Some people have automatic negative responses when they hear “happiness” because the word frequently spurs the desire to attain and cling to something. It can trigger us to want more: more positive feelings, more success, more stuff, more prestige, more control, and even more peace and insight – a fact thoroughly exploited in all kinds of businesses. Nevertheless, I have made peace with the word. I am an ordinary person who wants to make sense to other ordinary persons. Also, it’s a lot of fun to take the word “happiness” out of Hollywood’s grip and explore the deeper meaning it holds for a great many people.

In order to understand what happiness means, I analyzed hundreds of written expressions on the subject. I also interviewed about 100 people, beginning with, “What is happiness in your opinion?” It was striking how few people looked at happiness as an experience reserved for the privileged. The 1996 study of Diener et al. is much in alignment with this initial finding, showing that when Americans are asked about their happiness, 1/3 rate themselves as “very happy” and the majority as “pretty happy.” The study was replicated in many other countries with the same result, with the exception of the poorest whose basic needs are unmet [1].

According to my research, most people don’t associate happiness with a state of “having,” but with an experience of “being,” frequently described as fulfillment, flow, and engagement. There were definite differences on what exactly the writers and interviewees focused. But in one way or the other, most of them likened happiness to a sharpened sense of life or aliveness, bringing forth examples of relationships with other beings, with a wonderful goal, or with life directly. I concluded that happiness to ordinary people goes beyond wanting more and is looked upon as an experience of participation in life, an experience of “being here.” [2]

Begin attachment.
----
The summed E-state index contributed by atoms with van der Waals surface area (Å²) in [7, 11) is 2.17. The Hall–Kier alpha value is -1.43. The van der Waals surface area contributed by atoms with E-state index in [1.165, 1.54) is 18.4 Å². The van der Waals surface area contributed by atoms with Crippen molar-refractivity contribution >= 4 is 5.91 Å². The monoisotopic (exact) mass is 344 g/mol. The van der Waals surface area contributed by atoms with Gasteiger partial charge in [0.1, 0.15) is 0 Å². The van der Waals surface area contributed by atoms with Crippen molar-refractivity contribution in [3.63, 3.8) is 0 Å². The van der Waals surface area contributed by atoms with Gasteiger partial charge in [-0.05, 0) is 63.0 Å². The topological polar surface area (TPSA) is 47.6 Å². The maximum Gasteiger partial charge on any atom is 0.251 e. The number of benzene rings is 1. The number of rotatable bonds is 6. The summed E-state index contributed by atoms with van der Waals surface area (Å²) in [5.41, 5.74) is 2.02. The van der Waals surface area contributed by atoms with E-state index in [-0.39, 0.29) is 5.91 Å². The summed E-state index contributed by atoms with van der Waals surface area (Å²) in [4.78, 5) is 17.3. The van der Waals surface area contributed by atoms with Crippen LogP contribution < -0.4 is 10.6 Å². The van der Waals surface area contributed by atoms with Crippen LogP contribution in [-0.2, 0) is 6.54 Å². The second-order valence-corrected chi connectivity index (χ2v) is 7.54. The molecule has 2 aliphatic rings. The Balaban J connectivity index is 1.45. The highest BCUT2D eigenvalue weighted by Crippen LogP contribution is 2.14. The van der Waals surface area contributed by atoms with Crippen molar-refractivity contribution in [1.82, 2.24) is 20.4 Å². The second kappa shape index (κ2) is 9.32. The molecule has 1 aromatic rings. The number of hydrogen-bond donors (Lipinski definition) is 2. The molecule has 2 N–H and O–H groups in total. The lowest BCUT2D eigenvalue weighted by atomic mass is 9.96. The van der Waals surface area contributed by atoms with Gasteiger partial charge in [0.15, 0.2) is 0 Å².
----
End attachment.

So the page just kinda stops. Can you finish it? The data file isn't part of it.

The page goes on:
However, understanding and evaluating happiness are cognitive functions. The question is how we can turn our cognitions into felt realities. How can we turn “I know of happiness, including in my own life” into “I am being happy – I am being here”? There are so many ways to answer this question, one of which is that throughout our lives we grow bad habits that obstruct our sense of life. Another one is that we fail to learn pertinent skills. [2]

But then there is a way to answer this question pointing to the drum-beating of culture of which you may or may not be conscious. The drums speak and repeat a message that’s pounded into us, greatly hampering the realization of happiness. I don’t think it is possible for you not to have heard this message which says something along the lines:

You can only be happy as in experiencing “being here” when you reach a certain state which is not “here” but “there,” that is far, far away from you.